Camino Ingles and Ribadiso

13 September 2019

Meeting and Greeting the World

Tomorrow my Camino buddy, Theresa (aka Terry) and I set out for Spain. On Sunday, we arrive in Madrid and stay for a couple days. On Tuesday we fly to A Coruna, work our way over to Ferrol and will start Camino Ingles there.

The European camino network leads to the shrine of the apostle Saint James the Great in the Cathedral of Santiago. In ancient days and today, the Ingles route is where those starting in England and Ireland would boat to and continue walking through Spain to Santiago. Many walk the routes for spiritual growth. It’s also popular with hiking and cycling enthusiasts and tourists.

Camino Ingles is a short one … about 60 miles and takes about a week to walk. We will finish in Santiago around the end of September. We look forward to meeting pilgrims from all over the world.

From October 1-15, we will be in Ribadiso which is about 30 miles east of Santiago. This little village in the Galicia region of Spain features beautiful terraced green hills. There is evidence to suggest connections to the Celts in Ireland and Scotland. In previous walks through Galicia, we have come across a few bagpipe players.

On the map below, the route we are doing is the magenta colored English Way. Ribadiso is on the red colored French Way and is close to Arzua.

In Ribadiso, we will be volunteer hosts at an Albuergue which has 70 beds and costs about 5 euro ($5.50) to stay overnight. This albuergue has a paid local staff, so our job will be to greet pilgrims who are walking Camino Frances, show them to their beds and direct them to laundry facilities, showers, nearby amenities and make them feel welcome. We will be staying in a two bedroom apartment and our work day begins at 1:00 pm. Last year, Terry and I went through Hospitalero training which prepared us for this adventure. We look forward to greeting pilgrims from all over the world.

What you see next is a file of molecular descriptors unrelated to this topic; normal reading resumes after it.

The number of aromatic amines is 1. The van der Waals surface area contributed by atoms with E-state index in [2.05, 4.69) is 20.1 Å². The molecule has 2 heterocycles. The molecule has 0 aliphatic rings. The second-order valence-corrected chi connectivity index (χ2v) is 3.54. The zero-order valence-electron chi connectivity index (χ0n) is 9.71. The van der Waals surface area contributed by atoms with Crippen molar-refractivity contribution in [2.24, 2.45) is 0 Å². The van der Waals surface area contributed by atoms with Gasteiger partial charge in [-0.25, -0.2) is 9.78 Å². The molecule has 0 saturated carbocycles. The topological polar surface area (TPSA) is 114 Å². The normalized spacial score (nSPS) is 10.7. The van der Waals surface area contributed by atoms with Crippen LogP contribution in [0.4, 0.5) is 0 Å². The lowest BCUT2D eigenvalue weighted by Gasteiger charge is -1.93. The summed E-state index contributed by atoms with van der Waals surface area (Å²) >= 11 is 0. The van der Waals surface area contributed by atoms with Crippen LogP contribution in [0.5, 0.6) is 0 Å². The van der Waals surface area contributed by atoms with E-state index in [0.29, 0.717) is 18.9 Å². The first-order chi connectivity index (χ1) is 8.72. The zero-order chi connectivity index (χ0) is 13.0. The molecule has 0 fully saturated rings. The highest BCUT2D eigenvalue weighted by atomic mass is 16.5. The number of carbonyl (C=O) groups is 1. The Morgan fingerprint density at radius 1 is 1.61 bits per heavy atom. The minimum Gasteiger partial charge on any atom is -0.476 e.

Diane walked the entire route with us which went from Santiago to Finisterre to Muxia and back to Santiago. However, we did it in a higgelty piggelty way to accommodate travel schedules for Peggy and Ellen.

The photo below shows the village of Finisterre at the far end of the beach.

There were four of us when we left Finisterre.

Peggy (far right photo below) is a Science teacher who was on Spring Break. She was able to walk the Finnistere to Muxia segment.

Below (Ellen, me, Diane) are in front of the city of Toledo. This was the beginning of our adventure. Ellen, a Spanish teacher, was on Spring break and had to return home before we started the Camino.

For more photos about the 2018 Camino, scroll back on the blog. It’s all there.


2017 Camino Frances

This was our 550 mile Camino that took us 45 days to walk. We prepared for two years and I had a very rigorous training schedule. During the year prior to the trip, I walked 500 miles while wearing my 25-lb backpack to prepare. Lots of research was done and much was learned.

All Camino pilgrimages end in Santiago. We were happy to reach our destination but sad to end the adventure. In Santiago, we crossed paths with many people we had met along the way. It was like graduation day and there were many celebrations.

Below is the region by region route that we walked.

My son Quinn and wife Emily met Terry and me in Santo Domingo.

It was fun to explore Santo Domingo with them.

Emily, shown below, is a global animal lover.

My husband David met us in Santiago the day we arrived. The next day we took a bus to Finisterre and the photo below was taken near Lires at the Costa da Morte … the coast of death.

Forty-five days and 550 miles wasn’t enough … David and I spent two weeks touring Madrid, Toledo, Barcelona and San Sebastián which is shown below.

In 2017, Spain was the most awesome adventure ever … which is why we went back in 2018 and now 2019.

For more photos and information about our Camino 2017, scroll way way back to the beginning of this blog.


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Jane is a resident of Browndale neighborhood in St. Louis Park, Minnesota.

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